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Porsche-gate: Android Auto isn't slurping tons of engine data, claims Google – but questions remain

Just how much can the app access?

Google has flatly denied that its Android Auto car dashboard software slurps too much information from vehicle engines.

It was earlier claimed that Porsche snubbed the system because it was shocked by the alleged data gobble.

Google convinced many automotive manufacturers to use Android Auto for their in-car entertainment and information systems, but Porsche went with Apple and iOS instead. According to a report in Motor Trend, Porsche snubbed Google because the advertising giant's software wanted vehicle speed, throttle position, coolant and oil temperatures, and engine revs.

A source told the petrolhead mag that the German automaker wasn't happy handing over these diagnostics to a company that is potentially a rival – once computer-controlled robo-cars are allowed on the streets, of course. But Google told El Reg that the story isn't true.

"We take privacy very seriously and do not collect the data the Motor Trend article claims such as throttle position, oil temp, and coolant temp," the California biz said in a statement on Wednesday.

"Users opt in to share information with Android Auto that improves their experience, so the system can be hands-free when in Drive, and provide more accurate navigation through the car's GPS."

(It's possible Porsche dumped Android Auto because Apple's brand is a better match for the automaker's flash motors.)

Data slurping from engines: what's the big deal with Android Auto

Android Auto does monitor some data from the engine. The software checks to see if the car is moving, for example. It can access GPS, steering-wheel controls, the sound system, and wheel speed, in fact.

Don't forget that Android Auto isn't the car's firmware – it's really just an app running on a smartphone, which is connected by USB to a dashboard display. The phone does all the work in rendering maps, playing music, and so on, using the dashboard as a second touchscreen and the audio system as external speakers. Android Auto also listens out for voice commands to take instructions from the driver and passengers. (Commands such as play the next album, or which way to the store, not slam on the brakes.)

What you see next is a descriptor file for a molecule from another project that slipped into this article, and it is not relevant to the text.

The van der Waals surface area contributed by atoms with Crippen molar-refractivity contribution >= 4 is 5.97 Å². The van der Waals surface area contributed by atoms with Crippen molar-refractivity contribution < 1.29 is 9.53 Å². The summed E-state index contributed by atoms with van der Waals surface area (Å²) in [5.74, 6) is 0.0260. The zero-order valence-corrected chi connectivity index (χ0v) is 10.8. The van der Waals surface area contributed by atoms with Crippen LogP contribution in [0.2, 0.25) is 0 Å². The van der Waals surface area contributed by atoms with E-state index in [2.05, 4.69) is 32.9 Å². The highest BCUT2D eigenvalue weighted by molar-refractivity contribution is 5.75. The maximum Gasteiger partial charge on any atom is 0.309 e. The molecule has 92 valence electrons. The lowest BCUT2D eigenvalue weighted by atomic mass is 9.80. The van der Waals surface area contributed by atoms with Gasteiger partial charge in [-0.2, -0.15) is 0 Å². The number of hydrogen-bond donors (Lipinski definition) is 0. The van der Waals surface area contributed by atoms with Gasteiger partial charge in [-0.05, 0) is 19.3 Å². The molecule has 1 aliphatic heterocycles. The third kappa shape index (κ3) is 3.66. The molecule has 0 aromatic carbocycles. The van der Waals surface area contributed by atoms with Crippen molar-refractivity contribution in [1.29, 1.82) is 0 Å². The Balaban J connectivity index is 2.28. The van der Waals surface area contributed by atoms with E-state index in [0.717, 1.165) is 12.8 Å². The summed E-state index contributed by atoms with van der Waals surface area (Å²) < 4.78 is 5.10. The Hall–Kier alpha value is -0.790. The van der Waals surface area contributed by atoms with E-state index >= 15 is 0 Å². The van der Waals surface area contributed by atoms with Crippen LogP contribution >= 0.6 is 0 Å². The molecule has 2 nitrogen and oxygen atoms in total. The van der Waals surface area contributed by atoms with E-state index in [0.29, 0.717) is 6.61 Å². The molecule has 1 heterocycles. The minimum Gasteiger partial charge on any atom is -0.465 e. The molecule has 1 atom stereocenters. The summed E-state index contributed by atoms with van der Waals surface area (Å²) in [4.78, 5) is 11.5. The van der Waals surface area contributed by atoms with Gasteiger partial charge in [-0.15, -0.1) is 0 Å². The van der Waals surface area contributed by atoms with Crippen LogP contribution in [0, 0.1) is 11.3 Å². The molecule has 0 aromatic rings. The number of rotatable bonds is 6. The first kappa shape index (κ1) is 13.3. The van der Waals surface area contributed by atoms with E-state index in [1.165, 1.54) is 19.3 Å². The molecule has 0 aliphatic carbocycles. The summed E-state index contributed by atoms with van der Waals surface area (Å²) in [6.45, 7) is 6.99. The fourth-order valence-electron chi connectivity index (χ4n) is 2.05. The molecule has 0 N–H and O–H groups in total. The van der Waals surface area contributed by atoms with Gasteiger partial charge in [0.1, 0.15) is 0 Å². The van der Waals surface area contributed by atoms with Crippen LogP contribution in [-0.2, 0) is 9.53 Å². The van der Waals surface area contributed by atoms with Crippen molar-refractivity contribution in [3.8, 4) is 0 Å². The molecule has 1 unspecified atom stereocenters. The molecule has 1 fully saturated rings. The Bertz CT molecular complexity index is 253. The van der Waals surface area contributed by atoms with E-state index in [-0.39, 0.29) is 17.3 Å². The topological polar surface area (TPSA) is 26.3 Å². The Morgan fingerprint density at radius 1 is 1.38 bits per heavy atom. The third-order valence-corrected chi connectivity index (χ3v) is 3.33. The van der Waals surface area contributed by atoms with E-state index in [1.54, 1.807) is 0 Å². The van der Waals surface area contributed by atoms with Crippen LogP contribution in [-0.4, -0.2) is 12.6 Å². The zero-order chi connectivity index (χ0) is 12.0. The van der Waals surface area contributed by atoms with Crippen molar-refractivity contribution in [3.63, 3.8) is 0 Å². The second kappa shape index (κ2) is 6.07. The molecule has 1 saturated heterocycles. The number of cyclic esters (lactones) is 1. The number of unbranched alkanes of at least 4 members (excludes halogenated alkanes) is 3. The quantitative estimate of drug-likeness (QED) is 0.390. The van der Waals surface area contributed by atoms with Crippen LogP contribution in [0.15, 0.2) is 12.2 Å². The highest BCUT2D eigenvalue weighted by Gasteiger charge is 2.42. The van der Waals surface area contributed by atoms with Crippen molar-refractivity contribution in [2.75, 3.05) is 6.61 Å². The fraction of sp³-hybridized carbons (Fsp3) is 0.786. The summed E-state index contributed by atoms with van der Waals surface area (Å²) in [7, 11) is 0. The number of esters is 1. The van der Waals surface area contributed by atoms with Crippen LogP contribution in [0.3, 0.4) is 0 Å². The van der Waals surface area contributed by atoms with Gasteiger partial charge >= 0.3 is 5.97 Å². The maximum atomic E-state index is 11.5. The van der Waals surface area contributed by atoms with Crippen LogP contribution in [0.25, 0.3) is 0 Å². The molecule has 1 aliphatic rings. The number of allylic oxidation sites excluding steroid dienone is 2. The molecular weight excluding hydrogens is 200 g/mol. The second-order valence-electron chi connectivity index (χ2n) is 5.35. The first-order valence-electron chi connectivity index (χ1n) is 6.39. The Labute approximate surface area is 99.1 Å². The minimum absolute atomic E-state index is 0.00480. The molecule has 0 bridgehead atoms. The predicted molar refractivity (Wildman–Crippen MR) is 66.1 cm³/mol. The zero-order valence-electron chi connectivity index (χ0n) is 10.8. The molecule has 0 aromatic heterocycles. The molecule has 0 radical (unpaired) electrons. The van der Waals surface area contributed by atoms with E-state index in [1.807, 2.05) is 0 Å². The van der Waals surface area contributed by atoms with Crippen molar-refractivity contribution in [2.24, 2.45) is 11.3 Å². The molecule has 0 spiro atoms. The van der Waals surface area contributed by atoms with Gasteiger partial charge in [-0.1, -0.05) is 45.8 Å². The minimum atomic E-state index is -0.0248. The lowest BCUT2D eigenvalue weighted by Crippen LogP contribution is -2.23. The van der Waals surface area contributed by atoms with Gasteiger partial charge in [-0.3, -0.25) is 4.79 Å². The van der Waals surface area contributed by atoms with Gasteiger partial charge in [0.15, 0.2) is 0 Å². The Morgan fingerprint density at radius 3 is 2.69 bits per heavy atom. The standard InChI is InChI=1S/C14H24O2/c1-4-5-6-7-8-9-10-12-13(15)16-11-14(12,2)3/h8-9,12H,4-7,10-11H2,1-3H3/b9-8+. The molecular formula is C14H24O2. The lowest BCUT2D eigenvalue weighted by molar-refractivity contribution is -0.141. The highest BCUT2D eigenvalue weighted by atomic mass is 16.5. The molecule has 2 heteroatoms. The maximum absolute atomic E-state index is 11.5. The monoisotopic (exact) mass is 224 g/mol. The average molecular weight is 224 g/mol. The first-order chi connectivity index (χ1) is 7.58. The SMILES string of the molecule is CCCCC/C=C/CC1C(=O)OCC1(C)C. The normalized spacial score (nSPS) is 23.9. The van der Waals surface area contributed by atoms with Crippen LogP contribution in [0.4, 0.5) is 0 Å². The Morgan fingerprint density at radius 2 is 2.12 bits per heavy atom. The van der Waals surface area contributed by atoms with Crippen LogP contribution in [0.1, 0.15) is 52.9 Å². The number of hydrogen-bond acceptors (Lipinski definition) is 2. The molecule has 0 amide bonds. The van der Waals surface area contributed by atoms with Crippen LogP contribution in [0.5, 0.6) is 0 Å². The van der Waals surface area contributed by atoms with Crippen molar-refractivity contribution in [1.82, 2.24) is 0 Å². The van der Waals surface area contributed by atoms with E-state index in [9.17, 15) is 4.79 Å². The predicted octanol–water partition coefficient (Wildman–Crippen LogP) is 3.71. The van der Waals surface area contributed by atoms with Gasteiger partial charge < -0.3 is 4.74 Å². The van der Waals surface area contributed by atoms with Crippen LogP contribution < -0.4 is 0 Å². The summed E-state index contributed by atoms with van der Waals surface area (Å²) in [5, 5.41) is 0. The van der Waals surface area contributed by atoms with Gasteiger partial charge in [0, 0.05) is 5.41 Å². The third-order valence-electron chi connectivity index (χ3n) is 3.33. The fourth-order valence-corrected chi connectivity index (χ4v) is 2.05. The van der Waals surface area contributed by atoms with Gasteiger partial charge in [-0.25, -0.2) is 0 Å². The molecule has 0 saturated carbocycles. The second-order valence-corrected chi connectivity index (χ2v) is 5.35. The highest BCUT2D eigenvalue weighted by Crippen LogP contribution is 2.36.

That dashboard hardware links either directly or indirectly the phone to the vehicle's CAN bus, which is its central nervous system. This is the network that the engine control unit, the airbags, the power train, the antilock braking system, the electric power steering, and other vital hardware share to pass around information. CAN was not designed with any security in mind – any controller on the two-wire bus can access another.

So two things spring to mind: one, what exactly is stopping Android Auto from slurping lots and lots of different types of data – from engine revs to oil temperature – from the CAN bus? Is the app programmed to play nice, or is there a physical defense? Here's an ideal setup:

Do the CAN can ... How the OpenXC platform organizes Android and the CAN bus

In the above case, from the OpenXC platform, the Android device can be firewalled off from the critical CAN bus by a suitable CAN-to-USB translator; the Android gadget can only request information, such as wheel speed or whether the parking brake is on.

That gateway could block requests for low-level statistics that manufacturers and drivers would rather keep private. But if that gateway honors any request for data, we're relying on Google keeping to its word and programming Android Auto to only fetch limited types of information.

Cars these days have OBD-2 diagnostic ports that allow plugged-in devices to query anything on the CAN bus – is this the case for Android Auto, too?

The second thing that springs to mind is: can the connected smartphone write to the CAN bus as well as read from it? If the device is completely compromised in some way – such as by malware exploiting Stagefright bugs – can it fire commands into the vehicle's brain stem? Android Auto needs to be able to control the audio system to pump up the volume or turn it down, for example, and if that means it writes to the CAN bus to do so, then any mayhem can be caused by the phone.

Perhaps the cars compatible with Android Auto have compartmentalized CAN buses so the audio system is blocked by a gateway from the engine control hardware – although reprogramming controllers on the bus to bypass these defenses is possible. Most controllers are extremely simple with little security, and pushing past them can be trivial.

We note that Chrysler didn't have much in the way of compartmentalized in its its hacker-vulnerable rides.

Perhaps the audio systems are controlled without CAN bus access: the dashboard could connect the phone to the radio and speakers via a separate media-only network, so the Android Auto app can direct sound around the vehicle without getting close to safety-critical systems.

We haven't been able to get a straight answer from Google on this.

We can only hope the dashboard, or head unit, acts as a broker between Android Auto and the CAN bus, allowing some data to be read from the machinery, and controlling the audio systems through a non-critical secondary network.

Google has convinced nearly 40 automakers to look at Android Auto. Hyundai was first off the block, with cars using the software rolling off the production line in May. ®

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